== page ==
Figure 3: “Alien Sci-Fi Iron Sew On Patch Applique Badge Motif Science Fiction UFO Space.”

On a recent trip to Chicago’s Museum of Science and Industry, while waiting for a colleague to walk over from the second-least expensive parking lot, I circled through the gift shop. I had never been to the MSI before, premised on one hand upon my own fear that every museum is an ill-conceived diorama to the genealogies of industrial capital, and on another, because I had worked down the street at a marketing job for over a decade, and found myself filled with dread at the thought of lingering in any extra-institutional confines beyond that particular false portico façade. The only object I felt tempted to purchase at the MSI was a stick-on embroidered patch featuring the word, “SPACE,” administered in that same Mega-Sonic Retro Text Effect —a commodified darning, with slightest psychedelic styling—relayed in all-caps bubble letters, as if its displaced signifier were moving impossibly toward you, albeit in a flattened, two-dimensional landscape. “This is nowhere, and it’s forever,” said the showrunner for Star Trek, or Quantum Leap, or Black Mirror, or The Situation Room with Wolf Blitzer, perhaps themselves an artist confronting our macabre fetish of futurity as a “die-in,” pre-empting our regularly scheduled broadcast of the present.

Future Studies is a bifurcated field: its objects of inquiry both continuity and also that which is subject to change. As Alfred Hitchcock films go, Rope’s novelty rests on the delusion that it was shot in a single take—one long sanctimonious present—in actuality composed by a series of pans from Hitchcock lasting ten minutes or so each (the length of a film roll in a camera magazine; Hitchcock shot with a then-conventional 35mm lens), often beginning and ending with an object’s interference, as when the camera zooms in on the protagonist’s jacket, which soon covers the entire screen.4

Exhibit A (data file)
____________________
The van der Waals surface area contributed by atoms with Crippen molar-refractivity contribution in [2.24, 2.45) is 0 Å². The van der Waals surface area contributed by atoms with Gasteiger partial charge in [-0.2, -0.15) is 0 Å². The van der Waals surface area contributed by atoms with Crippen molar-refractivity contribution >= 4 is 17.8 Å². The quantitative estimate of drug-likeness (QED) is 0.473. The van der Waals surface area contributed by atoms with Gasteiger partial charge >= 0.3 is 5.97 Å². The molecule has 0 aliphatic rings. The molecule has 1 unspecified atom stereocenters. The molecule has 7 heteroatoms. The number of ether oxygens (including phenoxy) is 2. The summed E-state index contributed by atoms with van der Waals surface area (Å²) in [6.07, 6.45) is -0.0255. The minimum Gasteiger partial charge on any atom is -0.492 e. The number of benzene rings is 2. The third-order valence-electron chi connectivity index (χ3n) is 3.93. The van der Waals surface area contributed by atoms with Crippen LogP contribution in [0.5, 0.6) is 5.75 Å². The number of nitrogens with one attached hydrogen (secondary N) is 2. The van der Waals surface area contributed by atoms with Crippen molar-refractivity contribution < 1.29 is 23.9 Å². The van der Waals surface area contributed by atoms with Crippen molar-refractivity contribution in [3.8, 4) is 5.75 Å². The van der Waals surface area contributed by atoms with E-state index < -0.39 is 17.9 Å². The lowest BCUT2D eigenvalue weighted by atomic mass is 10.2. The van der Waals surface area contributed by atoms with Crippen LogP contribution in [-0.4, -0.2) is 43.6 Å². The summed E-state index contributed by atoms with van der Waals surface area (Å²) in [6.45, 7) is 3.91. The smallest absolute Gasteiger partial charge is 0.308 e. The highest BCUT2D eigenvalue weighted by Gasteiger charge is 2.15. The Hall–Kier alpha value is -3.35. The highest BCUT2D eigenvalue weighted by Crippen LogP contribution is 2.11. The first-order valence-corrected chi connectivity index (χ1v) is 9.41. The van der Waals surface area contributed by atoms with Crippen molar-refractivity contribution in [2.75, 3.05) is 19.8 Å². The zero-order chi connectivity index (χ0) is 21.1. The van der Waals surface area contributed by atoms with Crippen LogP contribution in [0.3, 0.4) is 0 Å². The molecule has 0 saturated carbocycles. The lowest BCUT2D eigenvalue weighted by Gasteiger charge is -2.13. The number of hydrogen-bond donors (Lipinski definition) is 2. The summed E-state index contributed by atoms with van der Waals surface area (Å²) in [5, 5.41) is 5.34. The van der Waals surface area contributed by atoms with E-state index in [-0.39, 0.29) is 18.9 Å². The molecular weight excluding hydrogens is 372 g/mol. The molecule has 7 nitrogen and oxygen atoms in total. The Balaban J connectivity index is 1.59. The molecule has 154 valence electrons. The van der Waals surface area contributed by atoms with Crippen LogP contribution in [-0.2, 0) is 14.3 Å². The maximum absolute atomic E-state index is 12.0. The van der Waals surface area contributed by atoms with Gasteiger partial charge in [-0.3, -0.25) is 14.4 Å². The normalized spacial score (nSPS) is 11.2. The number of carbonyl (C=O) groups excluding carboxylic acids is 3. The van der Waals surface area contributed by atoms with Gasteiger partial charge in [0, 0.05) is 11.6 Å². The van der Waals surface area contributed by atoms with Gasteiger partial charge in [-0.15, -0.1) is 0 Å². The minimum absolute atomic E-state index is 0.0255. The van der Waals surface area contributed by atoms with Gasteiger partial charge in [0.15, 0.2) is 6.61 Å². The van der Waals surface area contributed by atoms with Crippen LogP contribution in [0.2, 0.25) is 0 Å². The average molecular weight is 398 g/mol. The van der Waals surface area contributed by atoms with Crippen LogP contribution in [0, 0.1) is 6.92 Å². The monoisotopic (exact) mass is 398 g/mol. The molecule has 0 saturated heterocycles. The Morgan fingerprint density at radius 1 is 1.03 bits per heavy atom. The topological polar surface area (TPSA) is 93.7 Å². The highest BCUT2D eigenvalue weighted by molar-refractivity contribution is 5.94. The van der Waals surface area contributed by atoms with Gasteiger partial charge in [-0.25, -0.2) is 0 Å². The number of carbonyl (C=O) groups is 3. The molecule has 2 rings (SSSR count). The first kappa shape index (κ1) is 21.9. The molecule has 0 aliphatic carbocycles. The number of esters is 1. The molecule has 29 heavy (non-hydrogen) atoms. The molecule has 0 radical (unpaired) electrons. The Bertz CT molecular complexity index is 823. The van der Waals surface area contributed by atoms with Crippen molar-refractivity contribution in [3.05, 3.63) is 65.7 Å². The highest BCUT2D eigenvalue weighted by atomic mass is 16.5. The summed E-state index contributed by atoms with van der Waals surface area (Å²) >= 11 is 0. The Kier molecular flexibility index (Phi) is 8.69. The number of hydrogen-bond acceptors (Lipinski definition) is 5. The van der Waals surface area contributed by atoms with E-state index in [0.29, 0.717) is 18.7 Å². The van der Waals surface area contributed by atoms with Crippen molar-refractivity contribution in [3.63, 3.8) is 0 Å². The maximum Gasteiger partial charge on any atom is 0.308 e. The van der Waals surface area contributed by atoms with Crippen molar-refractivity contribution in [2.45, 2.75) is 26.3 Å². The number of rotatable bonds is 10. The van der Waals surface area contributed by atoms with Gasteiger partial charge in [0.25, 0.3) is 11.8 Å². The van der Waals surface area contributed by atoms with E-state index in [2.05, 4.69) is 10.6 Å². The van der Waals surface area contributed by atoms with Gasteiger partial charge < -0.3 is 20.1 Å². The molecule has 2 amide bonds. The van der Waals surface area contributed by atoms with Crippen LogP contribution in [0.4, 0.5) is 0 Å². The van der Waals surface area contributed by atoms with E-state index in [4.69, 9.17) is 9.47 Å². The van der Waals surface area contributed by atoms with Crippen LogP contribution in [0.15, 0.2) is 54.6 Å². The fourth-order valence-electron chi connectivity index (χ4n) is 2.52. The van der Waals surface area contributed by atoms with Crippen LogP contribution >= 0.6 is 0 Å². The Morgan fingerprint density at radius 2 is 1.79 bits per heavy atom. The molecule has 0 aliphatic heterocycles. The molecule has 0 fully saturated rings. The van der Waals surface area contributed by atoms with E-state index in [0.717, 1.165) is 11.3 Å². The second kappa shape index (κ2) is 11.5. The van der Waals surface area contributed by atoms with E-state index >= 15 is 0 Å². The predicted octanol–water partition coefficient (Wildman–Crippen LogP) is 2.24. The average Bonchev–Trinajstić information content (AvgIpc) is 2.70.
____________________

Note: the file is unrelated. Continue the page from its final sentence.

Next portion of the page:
Ironic, the smooth illusion of continuous progress mapped onto and predicated by a desire to shield our gaze from the abrupt transitions of one sequence to another. Trim the excess; quell the buzz; capture the significance—or as Elon Musk once said of Tesla, Inc.: “We could definitely make a flying car—but that’s not the hard part. The hard part is, how do you make a flying car that’s super safe and quiet? Because if it’s a howler, you’re going to make people very unhappy.”5

Speaking of happiness, or not worrying about it, I have no problem admitting I have Googled, more than once, “Is Bobby McFerrin a neoliberal?”

The Museum of Science and Industry’s permanent collection includes both a twenty-foot, ceiling-mounted Tesla Coil and a 2008 Tesla Roadster, the same make and model as Musk’s personal vehicle, which served as the initial dummy payload for the SpaceX Falcon Heavy rocket, launched in February 2018, making it the first CEO’s car to reach beyond the orbit of Mars, and also marks the debut of that one time when the world’s 54th richest person looped the David Bowie song, “Space Oddity” (David Bowie; Philips, 1969), via a piece of soon-to-be-interstellar debris’s banger sound system.6

Figure 4: “I wish I were making this image up.”